So here’s what I think it going on. Murdoch has no intention of shutting down search-engine traffic to his sites, but he’s still having lurid fantasies inspired by the momentary insanity that caused Google to pay him for the exclusive right to index MySpace (thus momentarily rendering MySpace a visionary business-move instead of a ten-minutes-behind-the-curve cash-dump).

So what he’s hoping is that a second-tier search engine like Bing or Ask (or, better yet, some search tool you’ve never heard of that just got $50MM in venture capital) will give him half a year’s operating budget in exchange for a competitive advantage over Google.

Jason Calacanis has suggested this approach as a means to “kill Google.”

But it may actually be neither the death of Google, nor the death of News Corp if they are so foolish as to carry out this plan. It could be the death of the robots exclusion standard. I would guess News Corp would use robots.txt to de-index their sites. But it’s a “purely advisory” protocol that Google is under no obligation to honor. They could continue indexing News Corps if they so choose. So could every other search engine, big or small. And I’d guess they would if big content providers started going exclusive with search engines.

If News Corps puts all its contend behind a pay wall, this point is moot – Google and other search engines won’t be able to index it, and robots.txt will be fine. But it’s something to think about.

(Hat tips to Jay Rosen for the TimesSelect link and Chris Arkenberg for the Jason Calacanis video)

November 9, 2009 2 comments
Murdoch: We’ll probably remove our sites from Google’s index

Murdoch: We’ll probably remove our sites from Google’s index

Rupert Murdoch has suggested that News Corporation is likely to make its content unfindable to users on Google when it launches its paid content starategy .

When Murdoch and other senior News Corp lieutenants have criticised aggregators such as Google for taking a free ride on its content, commentators have questioned why the company doesn’t simply make its content invisible to search engines.

Using the robots.txt protocol on a site indicates to automated web spiders such as Google’s not to index that particular page or to serve up lionks to it in users’ search results.

Murodch claimed that readers who randomly reach a page via search have little value to advertisers. Asked by Sky News political editor David Speers why News hasn’t therefore made its sites invisible to Google, Murdoch replied: “I think we will.”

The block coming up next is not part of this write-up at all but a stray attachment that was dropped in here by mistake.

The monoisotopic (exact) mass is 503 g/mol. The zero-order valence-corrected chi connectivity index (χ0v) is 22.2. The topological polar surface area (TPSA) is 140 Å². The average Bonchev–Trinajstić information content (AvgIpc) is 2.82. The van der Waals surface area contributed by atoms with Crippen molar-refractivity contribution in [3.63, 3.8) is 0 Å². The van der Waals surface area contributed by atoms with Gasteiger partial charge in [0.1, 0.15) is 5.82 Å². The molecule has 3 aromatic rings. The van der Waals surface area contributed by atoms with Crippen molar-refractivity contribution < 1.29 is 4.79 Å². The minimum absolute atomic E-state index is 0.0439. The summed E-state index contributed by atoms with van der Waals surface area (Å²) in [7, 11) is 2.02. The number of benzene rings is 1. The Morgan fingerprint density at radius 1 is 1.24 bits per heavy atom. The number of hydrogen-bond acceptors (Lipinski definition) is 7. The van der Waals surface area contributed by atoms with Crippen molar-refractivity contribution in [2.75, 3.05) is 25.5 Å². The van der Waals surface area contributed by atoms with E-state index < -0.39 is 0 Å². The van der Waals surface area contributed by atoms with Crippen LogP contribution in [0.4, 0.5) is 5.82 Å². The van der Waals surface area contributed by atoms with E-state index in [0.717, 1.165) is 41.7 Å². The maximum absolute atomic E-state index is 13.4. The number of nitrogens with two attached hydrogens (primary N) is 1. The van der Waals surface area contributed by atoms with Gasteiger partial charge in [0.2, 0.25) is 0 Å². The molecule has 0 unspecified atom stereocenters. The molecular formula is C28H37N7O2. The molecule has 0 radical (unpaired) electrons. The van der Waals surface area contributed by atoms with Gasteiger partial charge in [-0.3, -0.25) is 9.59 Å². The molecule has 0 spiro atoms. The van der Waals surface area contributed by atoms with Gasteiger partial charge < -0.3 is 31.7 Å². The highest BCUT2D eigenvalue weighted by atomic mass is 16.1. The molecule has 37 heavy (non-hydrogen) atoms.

Mumbrella: Murdoch: We’ll probably remove our sites from Google’s index

(via Jay Rosen)

I’d be quite happy to see News Corps shoot themselves in the foot, but I have the feeling people who actually know what they are talking about will stop this from happening.

November 9, 2009 0 comments
A new type of search engine, from the creator of Mathematica

A new type of search engine, from the creator of Mathematica

Type in a query for a statistic, a profile of a country or company, the average airspeed of a sparrow ? and instead of a series of results that may or may not provide the answer you’re looking for, you get a mini dossier on the subject compiled in real time that, ideally, nails the exact thing you want to know. It’s like having a squad of Cambridge mathematicians and CIA analysts inside your browser. [...]

Consider a question like “How many Nobel Prize winners were born under a full moon?” Google would find the answer only if someone had previously gone through the whole list, matched the birthplace of each laureate with a table of lunar phases, and posted the results. Wolfram says his engine would have no problem doing this on the fly. “Alpha makes it easy for the typical person to answer anything quantitatively,” he asserts.

Wired: Stephen Wolfram Reveals Radical New Formula for Web Search

May 11, 2009 0 comments